Recently I employed a specific ritual, as a remedy to “get past” my bad juju superstition. My friend Tony, who is Native American, hit two perfect bull’s-eyes on a tiny target with his crossbow. This I saw as an occasion to reward him ceremoniously with another arrowhead I had discovered in the same region as the cursed point. The point I gave Tony had the sharpest point of any I have so far discovered. We even joked to be careful, because it looked so fresh that it might still have frog poison dipped on it. Superstition, placebo effect, call it what you may, since rewarding Tony with the “returned” arrowhead, I feel as though my travails and trepidations in Snaky territory, will now shift to the better. I will travel through Picabo Desert with hopes of emanating vibes positive enough that snakes will sense my good intentions. Maybe, I’ll even become friends with one. After all, snakes need a good scruff behind the head and belly rub too, don’t they?

~ ~ ~

A. Fear of driving over the Perrine Bridge (worse fear of walking over it)

The bridge could fall, taking me with it. Ice is not nice. Terrorists might choose to explode it the moment I am traveling over it. (It was heavily guarded in the weeks immediately following 9-11.) A tractor-trailer, Meth head, or someone suffering from a stroke could suddenly veer out of control or not hold enough respect for the dangerous area, resulting in a disastrous crash.

Avoid thinking about bridges and tall places. I tried this for a while, but the fear eventually returns. Ultimately, I decided to confront the fear head on by writing about it. This led to this letter published in the Times-News:

Story published at magicvalley.com on Tuesday, November 14, 2006
Last modified on
Monday, November 13, 2006 11:55 PM MST

Perrine BASE jumping invites more suicides

By JIM BANHOLZER
Hailey

If you are a smart shopper and travel to Twin Falls, then by now you’ve been distracted seeing jumpers purposely plummet off the 486-foot-tall Perrine Bridge, then spiral safely to banks of the majestic Snake River. While this towering bridge attracts sportspersons, brimming full of life, hardly able to contain their energies, its low railing design also tempts those of an opposite polarity. Sometimes people in the process of despair, jump off bridges without parachutes.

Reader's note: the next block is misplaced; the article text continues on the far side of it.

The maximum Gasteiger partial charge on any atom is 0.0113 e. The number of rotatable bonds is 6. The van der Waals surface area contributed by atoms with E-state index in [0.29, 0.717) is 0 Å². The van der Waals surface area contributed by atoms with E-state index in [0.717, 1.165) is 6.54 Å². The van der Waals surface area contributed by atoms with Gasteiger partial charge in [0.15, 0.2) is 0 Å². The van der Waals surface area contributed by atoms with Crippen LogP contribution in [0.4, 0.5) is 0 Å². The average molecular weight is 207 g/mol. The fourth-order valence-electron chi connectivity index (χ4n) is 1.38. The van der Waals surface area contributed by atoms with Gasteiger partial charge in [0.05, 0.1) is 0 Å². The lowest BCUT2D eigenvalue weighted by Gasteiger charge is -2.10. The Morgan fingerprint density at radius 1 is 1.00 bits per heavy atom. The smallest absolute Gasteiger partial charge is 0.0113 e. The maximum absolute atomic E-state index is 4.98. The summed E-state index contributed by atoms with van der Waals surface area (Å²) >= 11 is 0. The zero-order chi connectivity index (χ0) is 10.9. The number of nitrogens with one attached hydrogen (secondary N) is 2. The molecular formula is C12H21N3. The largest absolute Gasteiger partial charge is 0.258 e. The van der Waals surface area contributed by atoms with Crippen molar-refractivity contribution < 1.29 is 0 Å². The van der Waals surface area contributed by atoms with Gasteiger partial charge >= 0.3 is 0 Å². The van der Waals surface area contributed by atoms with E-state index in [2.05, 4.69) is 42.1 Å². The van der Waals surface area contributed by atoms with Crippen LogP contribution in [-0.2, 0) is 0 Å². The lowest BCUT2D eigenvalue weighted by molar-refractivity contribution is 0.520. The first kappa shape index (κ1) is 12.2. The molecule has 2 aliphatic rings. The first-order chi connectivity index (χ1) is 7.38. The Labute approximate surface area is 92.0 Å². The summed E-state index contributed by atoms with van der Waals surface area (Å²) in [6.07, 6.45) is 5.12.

One of the world’s top suicide magnets is the
Golden Gate Bridge, with no obstruction to prevent death leaps. Since 1937, an estimated 1,500-plus people have ended their lives by jumping off this San Francisco inducement. Thanks in part to an in depth series: “SFGate’s: Lethal Beauty,” officials there are conducting a study for constructing a suicide prevention barrier with funds gathered from government groups and private donors.

As
Idaho’s population increases, the Perrine Bridge is apt to become more of a fatal attraction for the distraught if no barrier is constructed. In the “Lethal Beauty” series, it’s shown that “in the late 1970s, two scientific studies concluded those survivors of suicide attempts from the Golden Gate Bridge do not ‘just go someplace else.’” It would be wise to start a similar feasibility study now for constructing a suicide barrier and/or installing crisis hotline telephones on the bridge ends before more terrible tragedies occur.

Obviously, there is a challenge to redesigning or improving any bridge that will continue allowing BASE-jumpers to utilize it. Still, there are certainly ways to improve protocols of bridge jumping for legitimate sportsmen along with the construction of an improved barrier.

I urge those that are concerned and those with further constructive ideas about this to contact local newspapers and The Idaho Transportation and Health and Welfare departments.


This in turn, led to this thank you note from an Idaho Public affairs specialist:

Dear Mr. Banholzer,
Thank you for your email in concern to suicide prevention measures being taken on the
Perrine Bridge. I have passed your letter onto our District Engineer and other staff. We greatly appreciate you sharing your concern and taking the time to offer solutions to improve the bridge to prevent tragedies. It is always nice to hear from members of the community who are looking out for their fellow motorists, pedestrians, BASE-jumping enthusiasts and those in great despair. We need more voices like yours. Thank you again and feel free to contact us anytime. Have a great day.


-----------------------------------------------
Amy Lierman
Public Affairs Specialist
Idaho Transportation Department
P.O. Box 2A
Shoshone, ID 83352

-----------------------------------------------
886-7828 (office)